Life in the FAFSA lane can look grim

Courtney Kerrigan


Life in the FAFSA lane can look grim

Experts and students weigh in on alternative ways to get financial aid without help from the FAFSA.

Experts and students weigh in on alternative ways to get financial aid without help from the FAFSA

It’s around that time when students start filling out the Free Application for Federal Student Aid with hopes of plugging in all the right numbers that will land them enough money to suffice their next year of college.

For some students though, filling out the FAFSA form will offer nothing but wasted time.

Joshua Gautsche, sophomore computer information systems major, said he hasn’t received any financial aid because of a low grade point average.

“My first semester of my freshman year, I was an architecture major, and it devastated my grades and I haven’t gotten anything because of it,” Gautsche said. “I’ve applied every year through FAFSA, but I don’t know any other way to get aid.”

Like Gautsche, many students are not aware of alternative financial aid options available other than through FAFSA.

Kent State’s financial aid Web site,, offers information on scholarships through its Scholarship Search Qualifier and links students to outside resources such as, and These financial aid Web sites allow students to customize their searches and sift through scholarships.

“I usually use, and I’ve gotten one scholarship for $500,” said Nikki Gilmore, senior integrated health science major. “You have to fight to the nail for it, though, if you don’t want to take out loans.”

Students can search for scholarships on for departmental scholarships, new freshman scholarships and a general search throughout Kent State. Scholarship deadlines are in early spring for next school year.

There are more than 600 scholarships through the university ranging from the Honors College, athletics, band, art and many other departments on campus, said Mark Evans, student financial aid director.

“We’re trying to centralize one database with all of those scholarships,” Evans said. “To go outside of that, it’s a time consuming project and you have to be willing to persist in that process.” 

Private scholarships are also helpful alternatives to FAFSA that students tend to forget about. These come from businesses, high school booster clubs, rotary clubs and other organizations. Students bring in about $3 million from outside scholarships to Kent State, Evans said.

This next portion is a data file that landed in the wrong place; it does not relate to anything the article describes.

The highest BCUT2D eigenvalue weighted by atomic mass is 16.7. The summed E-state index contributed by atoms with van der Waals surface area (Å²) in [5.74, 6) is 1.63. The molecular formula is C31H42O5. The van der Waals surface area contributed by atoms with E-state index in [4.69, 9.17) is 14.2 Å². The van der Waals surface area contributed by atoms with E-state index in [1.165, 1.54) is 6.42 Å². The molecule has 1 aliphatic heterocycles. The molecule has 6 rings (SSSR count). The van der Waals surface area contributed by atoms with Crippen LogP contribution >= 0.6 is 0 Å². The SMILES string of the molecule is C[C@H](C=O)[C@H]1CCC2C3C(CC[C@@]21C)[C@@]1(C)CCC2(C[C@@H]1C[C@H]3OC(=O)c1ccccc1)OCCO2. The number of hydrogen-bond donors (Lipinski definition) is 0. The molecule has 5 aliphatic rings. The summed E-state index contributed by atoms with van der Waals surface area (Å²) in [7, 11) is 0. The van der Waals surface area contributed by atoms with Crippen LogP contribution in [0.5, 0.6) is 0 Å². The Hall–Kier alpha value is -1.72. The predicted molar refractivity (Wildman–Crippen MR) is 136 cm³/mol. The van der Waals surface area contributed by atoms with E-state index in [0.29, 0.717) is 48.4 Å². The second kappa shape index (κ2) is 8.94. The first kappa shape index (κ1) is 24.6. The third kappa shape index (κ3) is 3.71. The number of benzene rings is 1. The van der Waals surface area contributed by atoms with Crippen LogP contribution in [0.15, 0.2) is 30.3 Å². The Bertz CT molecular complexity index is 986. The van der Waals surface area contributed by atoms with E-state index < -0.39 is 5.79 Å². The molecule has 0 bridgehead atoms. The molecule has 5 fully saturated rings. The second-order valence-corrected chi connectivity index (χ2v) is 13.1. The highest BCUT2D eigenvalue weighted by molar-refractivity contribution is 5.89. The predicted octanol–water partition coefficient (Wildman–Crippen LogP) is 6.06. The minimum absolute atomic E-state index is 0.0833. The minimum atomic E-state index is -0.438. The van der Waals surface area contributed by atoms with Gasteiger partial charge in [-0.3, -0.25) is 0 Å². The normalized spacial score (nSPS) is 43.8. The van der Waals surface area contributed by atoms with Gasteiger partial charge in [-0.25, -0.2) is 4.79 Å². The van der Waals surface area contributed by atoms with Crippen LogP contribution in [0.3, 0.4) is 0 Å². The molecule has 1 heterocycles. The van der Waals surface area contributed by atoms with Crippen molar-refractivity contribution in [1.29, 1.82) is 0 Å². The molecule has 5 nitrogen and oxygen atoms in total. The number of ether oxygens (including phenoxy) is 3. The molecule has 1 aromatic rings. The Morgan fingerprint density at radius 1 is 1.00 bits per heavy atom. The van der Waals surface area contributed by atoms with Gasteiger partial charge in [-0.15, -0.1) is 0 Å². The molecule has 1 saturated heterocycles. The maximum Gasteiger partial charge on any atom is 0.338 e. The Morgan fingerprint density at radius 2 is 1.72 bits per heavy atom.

He added some good places to start looking for awards are Google, Kent’s financial aid Web site and around students’ hometowns or through their own families in terms of employers or associations they might belong to.

“Right now is financial aid awareness time, so now is the time to go out and research,” Evans said. “And having technology to sift through everything is priceless.”

Evans said families are considering using a private or alternative loan through their local bank as a last resort. Yet, he added, not all banks offer that service.

While loans can help students afford college, Jeannette Jones, student financial aid associate director, said students should start with the FAFSA form.

“We encourage students to always file the FAFSA, even if they don’t think they’re eligible for aid because we know they will qualify for an unsubsidized loan,” Jones said.

Unsubsidized loans are loans the government will not pay the interest on while students are in college, Jones said.

She added if students feel that they have exhausted all possibilities, then the office will suggest an alternative loan, which the average student at Kent State will need a cosigner for, either a parent or a relative.

There are about 9,000 more Kent State students applying for financial aid through FAFSA today than there were one year ago, Evans said.

This number comes from an increased enrollment, families needing more financial aid because of the economy and the overall promotion of financial aid availability.

Both Evans and Jones encouraged students to visit the financial aid office located in Michael Schwartz Center. If students have any questions, they can also log onto their FlashLine account and click on the financial aid tab to review their summaries.

“Financial aid is complex and we are using everything we can to simplify the process by using technology and making staffs available,” Evans said.

Contact student finance reporter Courtney Kerrigan at [email protected].